BASIC NECESSITY: More trucks to end LPG shortage

BASIC NECESSITY: More trucks to end LPG shortage – Thank God & IOC for small mercies ?!!

People lining up early Monday morning to queue for gas to make bookings in Kalimpong Main Road - cooking habits of township dwellers all changed, for the better or worse ?!! (Himal News)

FROM THE TELEGRAPH CORRESPONDENT

Kalimpong, Oct. 4: The Indian Oil Corporation has increased its fleet of trucks from 29 to 35 to ferry LPG cylinders to the hills, expecting to make up for the shortage of cooking gas that has been plaguing the hills for the past four months.

The shortage of supplies had been because of road breaches triggered by landslides.

“Trucks had to take a detour because of the road breaches, besides reducing the carrying capacity by more than 30 per cent (ferrying less cylinders than what they actually can),” said A.T. Roy, area manager, LPG division, IOC.

Roy told The Telegraph over the phone from Siliguri that the delay in increasing the fleet strength was because of procedural issues.

“With the increase in the fleet strength and improvement in road condition, the supply to the hills should stabilise soon,” he added.

Cooking gas consumers in the hills were forced to make alternative arrangement to keep the kitchen fire burning. The LPG scarcity — primarily because of bad roads — had been lingering for about four months.

A major breach at Paglajhora on NH55 that connects Siliguri with Darjeeling is yet to be repaired, forcing the trucks carrying LPG cylinders to take a detour via Mungpoo.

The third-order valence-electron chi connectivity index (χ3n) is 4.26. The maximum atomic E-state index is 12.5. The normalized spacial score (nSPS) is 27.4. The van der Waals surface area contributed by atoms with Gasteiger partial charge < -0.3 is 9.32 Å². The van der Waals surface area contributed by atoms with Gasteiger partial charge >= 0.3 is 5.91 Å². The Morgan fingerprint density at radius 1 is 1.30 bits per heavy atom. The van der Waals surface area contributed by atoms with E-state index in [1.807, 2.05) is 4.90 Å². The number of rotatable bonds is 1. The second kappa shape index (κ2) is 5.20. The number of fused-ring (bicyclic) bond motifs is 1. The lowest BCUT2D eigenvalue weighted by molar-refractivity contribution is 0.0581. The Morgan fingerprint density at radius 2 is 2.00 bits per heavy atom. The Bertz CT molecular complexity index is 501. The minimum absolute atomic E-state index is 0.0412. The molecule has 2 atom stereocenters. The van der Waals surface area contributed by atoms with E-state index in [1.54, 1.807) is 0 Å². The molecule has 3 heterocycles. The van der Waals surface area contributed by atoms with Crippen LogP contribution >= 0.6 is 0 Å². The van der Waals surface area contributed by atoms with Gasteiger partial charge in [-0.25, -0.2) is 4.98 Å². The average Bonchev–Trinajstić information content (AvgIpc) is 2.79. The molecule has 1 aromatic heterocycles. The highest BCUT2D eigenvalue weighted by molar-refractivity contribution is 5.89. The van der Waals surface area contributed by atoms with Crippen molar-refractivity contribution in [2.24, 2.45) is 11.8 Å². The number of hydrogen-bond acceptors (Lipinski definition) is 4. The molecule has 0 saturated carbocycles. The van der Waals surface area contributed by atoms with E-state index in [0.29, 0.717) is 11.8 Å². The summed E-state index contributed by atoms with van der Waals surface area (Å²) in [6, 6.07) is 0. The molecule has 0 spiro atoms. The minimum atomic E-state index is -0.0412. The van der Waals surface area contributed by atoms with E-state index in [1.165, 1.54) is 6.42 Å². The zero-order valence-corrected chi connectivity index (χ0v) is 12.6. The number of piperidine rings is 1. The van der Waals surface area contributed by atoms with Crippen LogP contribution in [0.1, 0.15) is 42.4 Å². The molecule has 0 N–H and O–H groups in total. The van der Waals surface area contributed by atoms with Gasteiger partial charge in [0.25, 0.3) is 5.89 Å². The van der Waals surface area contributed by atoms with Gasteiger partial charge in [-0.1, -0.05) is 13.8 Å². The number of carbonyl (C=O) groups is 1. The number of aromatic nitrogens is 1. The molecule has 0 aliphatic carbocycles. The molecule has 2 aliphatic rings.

With the Dasain festivities only a couple of weeks away, many people were seriously thinking of cutting down on the number of food items in order to save on gas.

“I had to dust my old kerosene stove to minimise the usage of LPG cylinders,” said Binita Singh, a resident of East Main Road here.

Most consumers could refill their cylinders once every two months as opposed to the monthly refill before the shortage began.

“The crisis has been hurting us. With Dasain only a couple of weeks away, we either have to cut down on the food items or make arrangement for alternative cooking fire,” said Rajen Rai, another resident of Kalimpong.

The situation is no better in Darjeeling and Kurseong. “Yes, we, too, are being able to get the LPG cylinders refilled once in two months. In fact, we had to get a filled cylinder from our brother in Siliguri to keep the kitchen fire burning,” said Bishal Lama, a resident of Dow Hill in Kurseong.

In places like Dow Hill, which are away from the town, the cylinders are not home-delivered and the consumers have to cough up the extra carriage charge. “We have to hire a porter to carry the cylinder to our homes from the delivery point in the area. The carriage charge is Rs 70 per cylinder,” said Lama.

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